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the toys are back

Two years after the release of Toy Story, Pixar and Disney decided it was time to re-open their box of tricks. What they unleash in cinemas this month is the best computer-animated movie ever!

TEXT DAVE ROBERTS / ANWAR BRETT From Film Review March 2000

Currently in cinemas in two films in America, Tim Allen's starring role in the sci-fi comedy Galaxy Quest has earned surprisingly strong reviews.

But far more successful an affair is Allen's other current project, Toy Story 2, which reaches the UK this February having won almost unanimous praise and racked up over $200 million in the US. Allen returns as the voice of Buzz Lightyear and also speaks for the new and improved Buzz, while Tom Hanks reprises his role as Woody.

Allen doesn't quite come out and say "I told you so" but swears he knew that Toy Story would go through the roof and that the sequel would, too. "I told [Walt Disney head] Michael Eisner a long time ago, and he really didn't know about the first one, `This story is so wonderful. People will love it. They just need to get used to the digital animation,'" recalls the former star of The Santa Clause and TV's Home Improvement.

"I love the digital animation. Toy Story 2 has such a wonderful story. It was getting so good when John [Lasseter] came on board and directed us. It's so frigging clever. Every age group can find something funny or inventive in it. I'm real proud to be a part of Toy Story 2. I can't say enough about it. I love being Buzz Lightyear."

As for the possibility of a third Toy Story adventure, don't rule it out. Allen's certainly up for it, and he's already brimming with ideas. "We don't know what Buzz and Jessie would do," he says. "That's a fascinating idea. Buzz found Jessie pretty cute. We also don't know what Buzz would do if he encountered the next generation of toy. That would put him in the same position Woody was once in.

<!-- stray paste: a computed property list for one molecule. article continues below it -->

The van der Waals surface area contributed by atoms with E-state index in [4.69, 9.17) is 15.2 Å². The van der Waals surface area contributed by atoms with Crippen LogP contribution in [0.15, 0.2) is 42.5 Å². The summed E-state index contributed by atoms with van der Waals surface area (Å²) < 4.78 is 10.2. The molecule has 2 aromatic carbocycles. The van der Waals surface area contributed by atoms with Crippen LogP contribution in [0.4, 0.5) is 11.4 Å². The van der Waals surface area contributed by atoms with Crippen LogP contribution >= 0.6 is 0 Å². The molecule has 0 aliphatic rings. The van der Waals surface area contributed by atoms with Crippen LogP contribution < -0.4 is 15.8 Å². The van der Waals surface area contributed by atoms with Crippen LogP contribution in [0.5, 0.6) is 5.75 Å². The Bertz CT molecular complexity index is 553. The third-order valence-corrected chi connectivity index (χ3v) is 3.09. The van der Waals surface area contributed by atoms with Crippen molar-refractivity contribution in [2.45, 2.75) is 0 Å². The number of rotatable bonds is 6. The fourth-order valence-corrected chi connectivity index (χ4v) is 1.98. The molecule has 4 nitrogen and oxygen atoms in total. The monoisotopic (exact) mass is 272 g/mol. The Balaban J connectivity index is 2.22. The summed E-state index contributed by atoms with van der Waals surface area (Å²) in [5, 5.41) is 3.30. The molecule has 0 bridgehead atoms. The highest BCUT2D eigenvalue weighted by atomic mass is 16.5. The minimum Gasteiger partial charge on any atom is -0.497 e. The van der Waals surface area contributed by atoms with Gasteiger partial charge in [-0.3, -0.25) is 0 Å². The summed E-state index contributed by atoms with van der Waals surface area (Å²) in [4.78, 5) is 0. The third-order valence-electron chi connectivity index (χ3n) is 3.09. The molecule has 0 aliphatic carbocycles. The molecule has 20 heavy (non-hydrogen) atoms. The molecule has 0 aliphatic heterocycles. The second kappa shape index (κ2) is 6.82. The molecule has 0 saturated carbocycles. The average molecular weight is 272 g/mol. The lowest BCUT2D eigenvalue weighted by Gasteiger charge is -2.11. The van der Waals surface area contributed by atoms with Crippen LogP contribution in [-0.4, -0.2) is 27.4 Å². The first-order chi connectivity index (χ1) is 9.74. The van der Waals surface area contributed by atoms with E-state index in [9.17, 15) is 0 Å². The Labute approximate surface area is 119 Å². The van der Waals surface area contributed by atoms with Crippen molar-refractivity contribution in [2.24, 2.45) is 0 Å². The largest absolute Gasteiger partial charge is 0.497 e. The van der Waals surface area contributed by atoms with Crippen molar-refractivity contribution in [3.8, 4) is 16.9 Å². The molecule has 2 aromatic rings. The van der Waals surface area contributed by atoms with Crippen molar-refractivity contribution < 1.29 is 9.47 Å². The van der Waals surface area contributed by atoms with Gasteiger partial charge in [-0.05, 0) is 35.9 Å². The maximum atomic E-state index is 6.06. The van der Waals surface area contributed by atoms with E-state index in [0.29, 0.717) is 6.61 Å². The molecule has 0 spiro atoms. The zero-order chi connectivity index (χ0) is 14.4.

"So he and Woody would have to team up and deal with this other guy, woman or thing. They hinted at that in Toy Story 2. Andy is getting older, and it really hit home that kids grow up and move on. That whole sequence with the Sarah Maclachlan song was very moving."

Allen is similarly enthusiastic about Galaxy Quest. "My gut instinct is that it's a big meal," he enthuses of the sci-fi comedy in which he so perfectly sends up William Shatner while creating a likeable, sympathetic character. "It's a wonderful meal. You'll cheer. You'll get emotional. You'll adore Sigourney Weaver and I together.

"The characters are so well defined. If trouble really erupted, you wouldn't mind being with us. I've never seen anything quite like it. You've got actors playing actors playing actors. We've got the sci-fi. It's pretty much like a great Star Trek movie, but we admit we're actors..."


Image copyright: Buena Vista / Pixar. Feature © Visual Imagination Ltd 2000. Not for reproduction.

If the name of Pixar does not ring any bells, the films made by this ambitious and highly-skilled San Francisco-based company surely will. Toy Story and A Bug's Life have both come out of a company that was a low-key computer animation outfit, headed by the man who founded Apple computers and a handful of creative types who honed their craft at Disney Studios.

Now Pixar is big news itself, and will be bigger still with the release of Toy Story 2. The real appeal of Pixar's movies comes from the seamless marriage of technical achievement - all of the films are computer animated but almost every element is designed by hand - with a genuinely funny script.

Yet for all that Toy Story 2 was, originally, to have been a straight-to-video title, in the manner of other sequels that have been release by Pixar's close partners at Disney. One of the film's co-directors, Ash Brannon, recalls the history of the project. "It was about three-and-a-half years ago," he explains, "and while it was supposed to be a direct to video title we felt we had a lot of things going for us.

"We had what we thought was a really good story, and unexplored territory in terms of where the characters had been, and the great thing was that all the voices came back - Tom Hanks and Tim Allen, everyone was so excited to sign on again and reprise the characters, they knew they were a big part of the success of the first movie.

"Everyone started to realize that the scope of the film seemed so much better for the big screen than for a home video, and it was decided about a year later that we should expand the film from 60 minutes to about 85, and do it right..."


Get the whole colourful feature and review coverage of Toy Story 2
in the March 2000 issue of Film Review

Toy Story 2 • Film of the Month Review here

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